02/12/2005 12:00AM

Rizzi Girl tough on her turf


OLDSMAR Fla. - If there were ever a "horse for the course," it's Rizzi Girl over the Tampa Bay turf. This season she's 2 for 3 over the grass here, and she was unlucky not to win her other start when she finished second, beaten a head. From 13 starts over the local turf, she has won 5 races and finished second 6 times.

"I wish I could tell you why she loves this course but I can't," said her trainer, William "Radio" Downing. "She's a very high-strung mare and totally unpredictable in the mornings. She's not vicious or anything like that, but she's just subject to go off at the drop of a hat. You have to keep your eye on her at all times.

"Oddly enough, she's pretty calm when she's racing, but in the morning, it's another story."

Last Tuesday, all of the ingredients were in place for Rizzi Girl to be beaten as the 6-5 favorite. The field was small, the pace was pedestrian, and a rival cut the corner and got through along the rail to lead into the final furlong. But just when it looked like Rizzi Girl would go down to defeat, she dropped her head in the final sixteenth and powered home for a 1 1/4-length victory. She is the current leader by points in the female division of the Tampa Turf Test starter series.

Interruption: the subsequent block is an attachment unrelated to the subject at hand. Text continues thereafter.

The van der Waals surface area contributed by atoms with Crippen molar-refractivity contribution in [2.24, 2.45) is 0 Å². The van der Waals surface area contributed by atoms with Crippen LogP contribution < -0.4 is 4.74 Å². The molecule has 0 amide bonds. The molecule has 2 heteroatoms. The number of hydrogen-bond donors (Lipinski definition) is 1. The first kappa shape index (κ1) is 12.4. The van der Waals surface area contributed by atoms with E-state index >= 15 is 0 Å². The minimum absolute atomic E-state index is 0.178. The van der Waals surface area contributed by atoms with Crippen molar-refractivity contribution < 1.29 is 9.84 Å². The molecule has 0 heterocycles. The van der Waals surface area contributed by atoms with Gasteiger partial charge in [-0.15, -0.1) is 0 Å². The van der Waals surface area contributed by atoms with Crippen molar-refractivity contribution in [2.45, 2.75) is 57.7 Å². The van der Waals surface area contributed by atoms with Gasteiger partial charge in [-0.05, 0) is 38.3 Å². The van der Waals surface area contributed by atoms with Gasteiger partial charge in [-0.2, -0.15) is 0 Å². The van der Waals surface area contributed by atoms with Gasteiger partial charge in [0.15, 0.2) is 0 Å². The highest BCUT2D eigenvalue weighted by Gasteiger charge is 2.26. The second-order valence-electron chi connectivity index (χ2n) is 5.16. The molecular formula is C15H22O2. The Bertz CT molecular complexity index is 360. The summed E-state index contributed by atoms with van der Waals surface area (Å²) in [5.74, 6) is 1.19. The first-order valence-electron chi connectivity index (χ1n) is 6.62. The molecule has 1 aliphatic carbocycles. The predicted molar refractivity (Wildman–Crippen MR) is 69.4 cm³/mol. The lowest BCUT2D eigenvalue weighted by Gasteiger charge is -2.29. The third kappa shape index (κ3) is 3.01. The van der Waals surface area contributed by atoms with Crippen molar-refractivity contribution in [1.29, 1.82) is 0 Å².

"When we claimed her two years back, she had been a horse who liked to be up front, leading or pressing the pace, and we thought if we could get her to take back and save something for the end she'd get more out of her talent," Downing said. "Once she learned to drop back and relax early she really turned into a nice mare."

Rizzi Girl's victory was one of two trips to the winner's circle for Downing on Tuesday. Hi Time Scott, a recent $8,000 claim, turned more than a few heads when he blew past the leaders entering the stretch and went on to post a convincing six-length win against $12,500 claiming sprinters in the fifth race, which immediately preceded Rizzi Girl's win. Hi Time Scott covered the six furlongs in a dazzling 1:10.65, one of the faster clockings of the meeting.

"He looks like a horse we can have some fun with," Downing said. "He had some issues that needed addressing when we caught him, but he's coming around nicely. I think he's got some potential, but time will tell."

Downing has suffered the ups and downs of the business, once training a large string for an owner who had legal problems that forced the dispersal of those horses. He now has a five-horse stable. Owners Joshua and Marnie Whitney are friends as well as patrons.

"Now, if we had a barn full of Rizzi Girls, life would really be great," Downing joked.

Handle up 10 percent; purses rise

Strong business has resulted in a recently announced 7 percent increase in overnight purses. Overnight purse payouts will now average $122,000, with an overall purse average, including stakes, of $140,000.

"Our commingled handle is up 10 percent, which is the main reason for the purse increase," said the track's track general manager, Peter Berube.

The average daily handle is now $3.1 million per day, compared with last year's average of $2.8 million.